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A flawed credibility stunt - 49%

JamesIII, February 16th, 2010

For as long as they've been around, Machine Head have usually sought to enter into the current "all the rage" trend in heavy metal. While this turns several people off, also helping to fuel the legions of detractors determined to bash anything this band puts out, they often manage to put an interesting take on the music they're creating. As is always worth mentioning concerning my love/hate relationship with this band, I do not care who they are or who they were, I am more concerned with the musical product delivered.

With that being said, I know for a fact that "Through the Ashes of Empires" was a stunt to regain the band's credibility. After the horribly sub-par misadventures in mallcore, it would seem necessary the band return to their "roots" so to speak, though I don't see this album mimicing what good elements "Burn My Eyes" had on display. In fact, "Through the Ashes of Empires" seems to have more in common in terms of quality music with "The More Things Change..." though I'd argue this album is more focused in terms of songwriting but still trapped in mediocrity.

"Imperium" as it has been noted, is probably the best song here. It runs with some decent ideas for most of its duration and gives the listener false hope that this might actually lead to an enjoyable experience. The same thing is offered in "Left Unfinished," though that song portrays a weaker vocal job from Rob Flynn, who has made an inexcusable lack of effort on his part all too obvious for the majority of his performance. This is seen very well in "Bite the Bullet," a catchy number that shows stubborn determination to keep the mallcore stop-go riffing in place. Its actually a quite decent tune, besides the fact its repeated too much and Flynn goes bouncing around with the usual mallcore yells.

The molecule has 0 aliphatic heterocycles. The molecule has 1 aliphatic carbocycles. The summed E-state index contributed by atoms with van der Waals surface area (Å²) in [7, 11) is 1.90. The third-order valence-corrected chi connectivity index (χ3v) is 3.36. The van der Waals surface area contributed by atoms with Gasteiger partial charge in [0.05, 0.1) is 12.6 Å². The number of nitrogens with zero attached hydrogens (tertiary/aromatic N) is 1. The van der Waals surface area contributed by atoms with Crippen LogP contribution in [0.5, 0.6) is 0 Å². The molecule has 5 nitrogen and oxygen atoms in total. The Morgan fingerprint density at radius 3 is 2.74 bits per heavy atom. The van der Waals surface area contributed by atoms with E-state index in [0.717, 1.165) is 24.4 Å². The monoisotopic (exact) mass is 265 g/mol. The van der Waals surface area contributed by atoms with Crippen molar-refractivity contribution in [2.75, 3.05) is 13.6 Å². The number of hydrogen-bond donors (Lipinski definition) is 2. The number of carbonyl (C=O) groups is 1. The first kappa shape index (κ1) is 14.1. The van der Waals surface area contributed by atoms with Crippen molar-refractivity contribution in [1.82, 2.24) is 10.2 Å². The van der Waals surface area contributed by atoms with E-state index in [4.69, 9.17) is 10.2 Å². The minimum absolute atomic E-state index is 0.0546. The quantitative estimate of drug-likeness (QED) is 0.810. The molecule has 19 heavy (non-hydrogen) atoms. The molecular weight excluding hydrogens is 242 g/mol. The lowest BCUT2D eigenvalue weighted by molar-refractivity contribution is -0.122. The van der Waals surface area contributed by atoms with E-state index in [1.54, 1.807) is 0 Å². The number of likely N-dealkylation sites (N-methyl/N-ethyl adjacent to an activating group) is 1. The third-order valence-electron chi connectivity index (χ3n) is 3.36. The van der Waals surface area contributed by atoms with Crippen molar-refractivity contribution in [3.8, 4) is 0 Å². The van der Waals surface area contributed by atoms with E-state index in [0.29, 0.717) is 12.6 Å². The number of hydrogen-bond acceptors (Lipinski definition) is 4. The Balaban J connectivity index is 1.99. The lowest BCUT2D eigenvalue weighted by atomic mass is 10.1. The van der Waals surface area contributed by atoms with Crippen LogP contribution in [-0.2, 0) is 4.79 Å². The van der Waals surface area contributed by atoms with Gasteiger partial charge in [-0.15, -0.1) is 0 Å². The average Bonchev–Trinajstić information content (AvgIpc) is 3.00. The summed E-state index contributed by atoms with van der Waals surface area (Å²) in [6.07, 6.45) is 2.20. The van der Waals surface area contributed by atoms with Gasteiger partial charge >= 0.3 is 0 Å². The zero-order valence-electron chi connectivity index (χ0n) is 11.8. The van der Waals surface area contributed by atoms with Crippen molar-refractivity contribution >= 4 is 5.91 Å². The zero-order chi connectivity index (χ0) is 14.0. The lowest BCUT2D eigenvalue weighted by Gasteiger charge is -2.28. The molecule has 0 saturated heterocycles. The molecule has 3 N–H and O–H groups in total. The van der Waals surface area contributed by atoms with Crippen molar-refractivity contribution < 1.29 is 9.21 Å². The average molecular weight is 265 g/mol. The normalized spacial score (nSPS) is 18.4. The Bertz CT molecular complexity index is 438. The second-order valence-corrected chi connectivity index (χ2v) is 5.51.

There is a hint of ambition within this album, something Machine Head haven't really possessed since 1994. This is seen in "Vim," which offers some decent lead work courtesy of Phil Demmel, whose replacing of Ahrue Luster (one of the reasons "The Burning Red" ever came into being) had me tickled pink. Unfortunately, Demmel doesn't much at all, really and that part left me disappointed. Sure he pops up for some decent work here and there, but his inclusion on this album is sorely lacking and not even what he contributes save this listen from becoming a listen that causes the listener to say "meh" instead of saying "wow."

I see the overall problem with this album is its Machine Head's way to establishing the credibility they had lost over the previous five years. I all too often hear "Through the Ashes of Empires" trying to impress the listener with some ambitious ideas and more interesting songwriting, but ultimately falling flat in the process. "Burn My Eyes" was able to capture that ambitious spirit and create something rather decent. Hell, even "The More Things Change..." managed to be superior to this album, largely because despite all the meandering of that album it did not masquerade as anything but a mediocre groove metal album. "Through the Ashes of Empires" is basically just that, with more speed elements thrown in and still clings to some mallcore territory, yet it seems to attempt to trick the listener into believing its more.

In the end, this album is pretty much forgettable since everything here has already been done either on "The More Things Change" or "The Blackening," only done better. If you already own those albums, you might as well forget about this one. It is better than the two that preceeded it, but as the tired saying goes this isn't saying much. I can see Machine Head diehards eating this up, but being a fan myself I couldn't really stand any more than about four listens, and those were in hopes the experience would improve with repeated listens. I can state for the record that this album's standing has not improved with me over time and I suggest anyone but the Machine Head loyalist skip it and seek out their better work.